I understand that gut and brain has a huge connection. Can you suggest some foods that are good for the brain?

Several studies have identified that a Mediterranean-like diet that contains more of plant-based foods that are rich in Vitamin B, folate, catechins and antioxidants can help in considerably slowing down the process in which the cell losses its identity. A Mediterranean-like diet also has beneficial effects on cognitive performance and memory.

Some foods that help maintain brain health are:

• Green leafy vegetables that are rich in B vitamins and folate.

• Sprouts are very beneficial to boost the body’s defense against DNA damage.

• Dark chocolate. Rich in catechins. Serves as a protective component for mitochondria.

• Matcha green tea has a potent antioxidant that helps in boosting production of mitochondria.

• Avocado and other nuts and seeds which are rich in healthy fats.

• Fermented prebiotic and probiotic foods such as yogurt, sauerkraut.

Most of the above mentioned foods are said to boost the levels of a protein called Brain-derived Neurotropic Factor (BDNF). This growth factor is essential for the maintenance of existing nerve cells and the production of new nerve cells (neurogenesis).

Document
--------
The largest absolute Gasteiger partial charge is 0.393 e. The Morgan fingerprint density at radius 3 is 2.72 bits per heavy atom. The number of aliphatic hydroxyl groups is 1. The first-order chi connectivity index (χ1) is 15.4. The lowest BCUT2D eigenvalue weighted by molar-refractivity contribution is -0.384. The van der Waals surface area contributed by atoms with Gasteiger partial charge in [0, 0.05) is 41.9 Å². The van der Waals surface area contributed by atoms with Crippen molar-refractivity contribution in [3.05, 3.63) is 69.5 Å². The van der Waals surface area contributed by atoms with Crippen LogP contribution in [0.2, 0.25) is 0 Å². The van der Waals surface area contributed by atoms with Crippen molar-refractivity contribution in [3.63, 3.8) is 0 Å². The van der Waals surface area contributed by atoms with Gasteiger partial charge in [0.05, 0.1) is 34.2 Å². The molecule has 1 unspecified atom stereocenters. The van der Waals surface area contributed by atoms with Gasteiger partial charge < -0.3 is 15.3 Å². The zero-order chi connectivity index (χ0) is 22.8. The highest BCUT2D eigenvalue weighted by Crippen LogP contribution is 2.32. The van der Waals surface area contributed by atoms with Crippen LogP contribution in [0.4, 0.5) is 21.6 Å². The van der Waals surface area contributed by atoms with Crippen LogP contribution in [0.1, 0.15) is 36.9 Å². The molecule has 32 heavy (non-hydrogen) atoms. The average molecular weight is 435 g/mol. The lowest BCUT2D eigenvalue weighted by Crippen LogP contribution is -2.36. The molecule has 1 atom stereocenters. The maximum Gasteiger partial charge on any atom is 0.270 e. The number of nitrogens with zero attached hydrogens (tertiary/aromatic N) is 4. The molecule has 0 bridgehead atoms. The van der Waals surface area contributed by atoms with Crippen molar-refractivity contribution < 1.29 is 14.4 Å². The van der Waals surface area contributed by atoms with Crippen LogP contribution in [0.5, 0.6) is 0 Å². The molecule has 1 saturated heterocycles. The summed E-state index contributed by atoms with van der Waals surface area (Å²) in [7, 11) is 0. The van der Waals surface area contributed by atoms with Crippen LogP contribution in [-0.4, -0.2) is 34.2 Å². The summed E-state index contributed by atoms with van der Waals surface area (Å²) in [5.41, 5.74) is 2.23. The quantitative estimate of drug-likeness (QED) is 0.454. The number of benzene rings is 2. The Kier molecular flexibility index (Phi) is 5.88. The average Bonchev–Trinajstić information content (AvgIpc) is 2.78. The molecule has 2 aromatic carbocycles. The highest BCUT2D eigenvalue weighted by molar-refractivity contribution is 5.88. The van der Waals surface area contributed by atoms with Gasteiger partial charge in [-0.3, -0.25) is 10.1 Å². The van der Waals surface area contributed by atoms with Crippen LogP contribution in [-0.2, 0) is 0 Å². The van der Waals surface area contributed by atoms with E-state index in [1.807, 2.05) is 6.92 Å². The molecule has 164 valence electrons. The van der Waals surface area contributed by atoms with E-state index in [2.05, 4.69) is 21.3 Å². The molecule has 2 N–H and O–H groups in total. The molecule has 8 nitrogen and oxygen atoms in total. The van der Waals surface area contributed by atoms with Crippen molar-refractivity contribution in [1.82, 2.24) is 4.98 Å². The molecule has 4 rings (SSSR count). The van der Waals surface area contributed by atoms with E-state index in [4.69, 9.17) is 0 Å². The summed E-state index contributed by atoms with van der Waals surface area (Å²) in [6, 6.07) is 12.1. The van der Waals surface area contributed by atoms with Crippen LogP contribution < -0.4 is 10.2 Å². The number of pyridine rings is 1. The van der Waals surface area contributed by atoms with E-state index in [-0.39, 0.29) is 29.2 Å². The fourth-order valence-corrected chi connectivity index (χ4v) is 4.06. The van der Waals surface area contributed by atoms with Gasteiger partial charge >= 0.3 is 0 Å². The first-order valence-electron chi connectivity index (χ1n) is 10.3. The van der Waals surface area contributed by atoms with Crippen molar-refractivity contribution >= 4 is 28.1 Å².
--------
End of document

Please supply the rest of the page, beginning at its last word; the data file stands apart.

How long should I wait after eating to work out? What's the best thing to eat beforehand?

Eating before you work out used to be considered a no-no, but today, we know that it's a must for muscle growth. It helps prevent muscles from being torn down for fuel during training and kick-starts the muscle-growth processes sooner. You should consume both a whole-food meal and a liquid meal before your workout. The whole-food meal (which should be eaten about two hours beforehand) should provide a 1:2 ratio of protein to carbohydrate, with about 40 grams of protein coming from beef, chicken or fish and 80 grams of slow-digesting carbs like sweet potatoes, brown rice or oatmeal. About 15-30 minutes before your workout, have a shake containing 20 grams of whey protein and 40 grams of carbs from fruit juice or carb powder.

Should I be worried about the sugar in fruit?

No! Most people will avoid bananas or pineapples due to the high glycemic index of these fruits. We find this irrelevant. Basically, fruit is fruit, and is ultimately processed by your body in the same way. And since fruit also comes with fibre and antioxidants, they're overall a much better source of sugar than a cookie.